WSDOT gears up ahead of wintry weather blast

Drivers are being warned to stay home if possible with inches of snow in the forecast

VANCOUVER — Parking lots were full, and many shelves were empty as shoppers descended on area grocery and hardware stores in droves Friday ahead of an expected blast (or two, or three) of Winter. Carts were loaded with food, water, shovels, and anything else people thought they might need as Old Man Winter took aim at the Pacific Northwest.

WSDOT snow plows stand ready to respond as snow approaches Clark County. Photo by Mike Schultz
WSDOT snow plows stand ready to respond as snow approaches Clark County. Photo by Mike Schultz

With calls of up to four inches of snow through Saturday morning, crews with Washington Department of Transportation (WSDOT) are preparing for a very long few days.

“Our drivers end up getting tired,” says Mark Brace, maintenance lead for WSDOT in Southwest Washington, “because we’re working around the clock.”

Brace says crews generally work about 12 hour shifts when weather like this hits.

Pickings were slim in the lunch meat aisle at WalMart in Woodland, with people stocking up ahead of a Winter storm. Photo by Mike Schultz
Pickings were slim in the lunch meat aisle at WalMart in Woodland, with people stocking up ahead of a Winter storm. Photo by Mike Schultz

“It gets to wear on you if it goes on too long,” Brace adds, “it makes long days for the guys.”

Brace says they have around 30,000 gallons of deicing fluid on hand, and around 600 tons of salt between Vancouver and Washougal.

“If we need to get more in, we’re going to get more in,” he says. “It makes it a little tougher when you’re in a major storm throughout the whole state here.”

Long lines greeted shoppers at Winco in Vancouver as people hurried to stock up ahead of a Winter storm. Photo by Jacob Granneman
Long lines greeted shoppers at Winco in Vancouver as people hurried to stock up ahead of a Winter storm. Photo by Jacob Granneman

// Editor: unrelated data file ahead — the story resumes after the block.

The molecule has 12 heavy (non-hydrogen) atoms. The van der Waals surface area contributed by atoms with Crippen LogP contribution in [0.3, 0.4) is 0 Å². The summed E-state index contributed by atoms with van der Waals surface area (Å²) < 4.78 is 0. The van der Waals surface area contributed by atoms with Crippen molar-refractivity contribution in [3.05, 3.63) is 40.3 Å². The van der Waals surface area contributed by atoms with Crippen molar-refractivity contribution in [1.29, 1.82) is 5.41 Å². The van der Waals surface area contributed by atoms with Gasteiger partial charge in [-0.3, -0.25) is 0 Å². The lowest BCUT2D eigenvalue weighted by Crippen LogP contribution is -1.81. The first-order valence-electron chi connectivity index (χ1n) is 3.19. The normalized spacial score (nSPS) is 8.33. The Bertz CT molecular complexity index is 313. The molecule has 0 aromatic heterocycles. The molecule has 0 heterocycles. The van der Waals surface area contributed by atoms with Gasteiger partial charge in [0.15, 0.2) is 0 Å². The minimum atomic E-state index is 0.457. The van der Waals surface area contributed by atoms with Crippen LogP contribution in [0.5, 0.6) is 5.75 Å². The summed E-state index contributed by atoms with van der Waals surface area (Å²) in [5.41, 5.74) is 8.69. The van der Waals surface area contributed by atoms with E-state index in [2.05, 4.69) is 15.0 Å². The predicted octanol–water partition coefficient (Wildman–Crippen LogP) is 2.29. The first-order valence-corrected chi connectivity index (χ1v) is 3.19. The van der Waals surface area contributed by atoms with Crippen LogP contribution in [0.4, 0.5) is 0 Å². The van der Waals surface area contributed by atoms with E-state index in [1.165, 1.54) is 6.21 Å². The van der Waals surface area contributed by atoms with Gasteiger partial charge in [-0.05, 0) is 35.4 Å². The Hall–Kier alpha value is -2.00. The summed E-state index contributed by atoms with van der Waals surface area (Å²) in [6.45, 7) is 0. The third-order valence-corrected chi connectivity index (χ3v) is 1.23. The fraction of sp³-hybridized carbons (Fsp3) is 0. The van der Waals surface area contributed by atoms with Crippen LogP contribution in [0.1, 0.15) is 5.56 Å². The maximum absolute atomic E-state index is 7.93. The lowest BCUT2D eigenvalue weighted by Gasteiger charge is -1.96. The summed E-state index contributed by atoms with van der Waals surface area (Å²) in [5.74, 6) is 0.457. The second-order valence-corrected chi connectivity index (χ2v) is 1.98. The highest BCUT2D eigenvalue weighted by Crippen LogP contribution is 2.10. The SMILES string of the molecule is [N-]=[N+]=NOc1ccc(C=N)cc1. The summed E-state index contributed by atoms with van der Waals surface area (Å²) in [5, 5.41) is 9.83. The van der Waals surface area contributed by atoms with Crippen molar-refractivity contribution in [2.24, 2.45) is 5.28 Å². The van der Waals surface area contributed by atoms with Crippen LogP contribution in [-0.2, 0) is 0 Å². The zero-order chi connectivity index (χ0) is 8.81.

A major message from Brace and other crews that will be responding as snow piles up — give them plenty of room to operate.

“Stay behind us, and stay back,” says Brace. “Don’t try and pass our trucks out there. They’re going to lose control in front of us, our truck’s gotta stop severely quick and they can’t. These large trucks are hard to stop with these big plows on them.”

The advice of first responders is basically to stay home unless you absolutely have to be out in the weather. And, if you must go, be sure to have a full tank of gas, traction devices, food, water, and something to keep you warm in case you do become stranded.

Mike Brace, WSDOT SW Region maintenance lead, is shown here. Photo by Mike Schultz
Mike Brace, WSDOT SW Region maintenance lead, is shown here. Photo by Mike Schultz

Luckily, this time around, the snow is forecast for a weekend, which means there should be fewer people on the freeways. Brace says Monday’s snow created all kinds of problems, especially on I-205, because it’s hard for trucks to get through traffic to clear the roads.

Unlike their counterparts in Oregon, WSDOT has used salt for a number of years. While it is infused with a chemical to help inhibit the rust-causing effects of salt on vehicles, it is recommended that you run your car through a wash after snowfall like this, especially the undercarriage.

A deicing truck at WSDOT’s Vancouver yard is shown here. Photo by Mike Schultz
A deicing truck at WSDOT’s Vancouver yard is shown here. Photo by Mike Schultz

You can see a continuously updated list of closures and delays here.

Be sure to follow us on Facebook to share your snow pictures, and anything you think is newsworthy.
Tons of road salt is on hand to be used by WSDOT crews as a Winter storm bears down on Clark County. Photo by Mike Schultz

WSDOT’s Mike Brace shows off road salt used to help clear snow covered roads on Clark County highways. Photo by Mike Schultz
WSDOT’s Mike Brace shows off road salt used to help clear snow covered roads on Clark County highways. Photo by Mike Schultz

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About The Author

Chris Brown comes to Clark County Today with 15 years of local news experience as a reporter, editor, and anchor at KXL News Radio and KOIN-6 TV in Portland. In 2016, he won an Oregon Association of Broadcaster's award for Best Investigative Reporting for a series on America's Violent Youth. He has also been awarded by the Associated Press for Best Breaking News coverage as editor of Portland's Morning News following the 2015 school shooting at Umpqua Community College in Roseburg, Oregon. The second oldest of eight home-schooled children, Brown graduated from high school two years early. After several odd jobs, he earned an internship at KXL Radio, eventually working his way into a full-time job. Brown has lived in Clark County his entire life, and is very excited at the opportunity to now focus full-time on the significant stories happening in his own back yard, rather than across “the river.’’ After a few years in Vancouver, he recently moved back to Battle Ground with his wife and two young daughters. When he's not working to report what's happening in Clark County, Brown enjoys spending time with his family, playing music, taking pictures, or working in the yard. He also actually does enjoy long walks on the beach, and sunsets.

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